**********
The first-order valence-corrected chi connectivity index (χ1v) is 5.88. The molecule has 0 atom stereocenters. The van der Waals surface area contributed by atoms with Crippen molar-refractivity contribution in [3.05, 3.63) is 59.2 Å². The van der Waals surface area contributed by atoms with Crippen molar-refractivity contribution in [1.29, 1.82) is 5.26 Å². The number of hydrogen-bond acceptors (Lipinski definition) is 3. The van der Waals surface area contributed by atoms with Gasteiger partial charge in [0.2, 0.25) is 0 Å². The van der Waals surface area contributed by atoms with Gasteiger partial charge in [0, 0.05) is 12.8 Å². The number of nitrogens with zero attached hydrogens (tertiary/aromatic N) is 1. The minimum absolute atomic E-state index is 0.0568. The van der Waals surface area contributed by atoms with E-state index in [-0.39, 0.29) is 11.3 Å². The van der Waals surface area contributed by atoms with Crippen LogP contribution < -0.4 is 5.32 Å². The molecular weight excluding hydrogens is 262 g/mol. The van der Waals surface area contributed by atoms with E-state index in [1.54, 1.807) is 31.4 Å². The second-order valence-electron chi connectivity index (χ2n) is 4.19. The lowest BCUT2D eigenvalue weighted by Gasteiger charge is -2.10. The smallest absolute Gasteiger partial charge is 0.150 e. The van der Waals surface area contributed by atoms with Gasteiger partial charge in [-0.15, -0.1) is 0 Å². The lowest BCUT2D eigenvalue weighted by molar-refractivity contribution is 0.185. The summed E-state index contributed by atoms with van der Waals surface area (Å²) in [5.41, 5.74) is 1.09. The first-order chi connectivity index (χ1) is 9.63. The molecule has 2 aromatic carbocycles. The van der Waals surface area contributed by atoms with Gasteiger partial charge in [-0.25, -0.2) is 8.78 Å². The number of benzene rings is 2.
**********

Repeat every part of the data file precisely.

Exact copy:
The first-order valence-corrected chi connectivity index (χ1v) is 5.88. The molecule has 0 atom stereocenters. The van der Waals surface area contributed by atoms with Crippen molar-refractivity contribution in [3.05, 3.63) is 59.2 Å². The van der Waals surface area contributed by atoms with Crippen molar-refractivity contribution in [1.29, 1.82) is 5.26 Å². The number of hydrogen-bond acceptors (Lipinski definition) is 3. The van der Waals surface area contributed by atoms with Gasteiger partial charge in [0.2, 0.25) is 0 Å². The van der Waals surface area contributed by atoms with Gasteiger partial charge in [0, 0.05) is 12.8 Å². The number of nitrogens with zero attached hydrogens (tertiary/aromatic N) is 1. The minimum absolute atomic E-state index is 0.0568. The van der Waals surface area contributed by atoms with E-state index in [-0.39, 0.29) is 11.3 Å². The van der Waals surface area contributed by atoms with Crippen LogP contribution < -0.4 is 5.32 Å². The molecular weight excluding hydrogens is 262 g/mol. The van der Waals surface area contributed by atoms with E-state index in [1.54, 1.807) is 31.4 Å². The second-order valence-electron chi connectivity index (χ2n) is 4.19. The lowest BCUT2D eigenvalue weighted by Gasteiger charge is -2.10. The smallest absolute Gasteiger partial charge is 0.150 e. The van der Waals surface area contributed by atoms with Gasteiger partial charge in [-0.15, -0.1) is 0 Å². The lowest BCUT2D eigenvalue weighted by molar-refractivity contribution is 0.185. The summed E-state index contributed by atoms with van der Waals surface area (Å²) in [5.41, 5.74) is 1.09. The first-order chi connectivity index (χ1) is 9.63. The molecule has 2 aromatic carbocycles. The van der Waals surface area contributed by atoms with Gasteiger partial charge in [-0.25, -0.2) is 8.78 Å². The number of benzene rings is 2.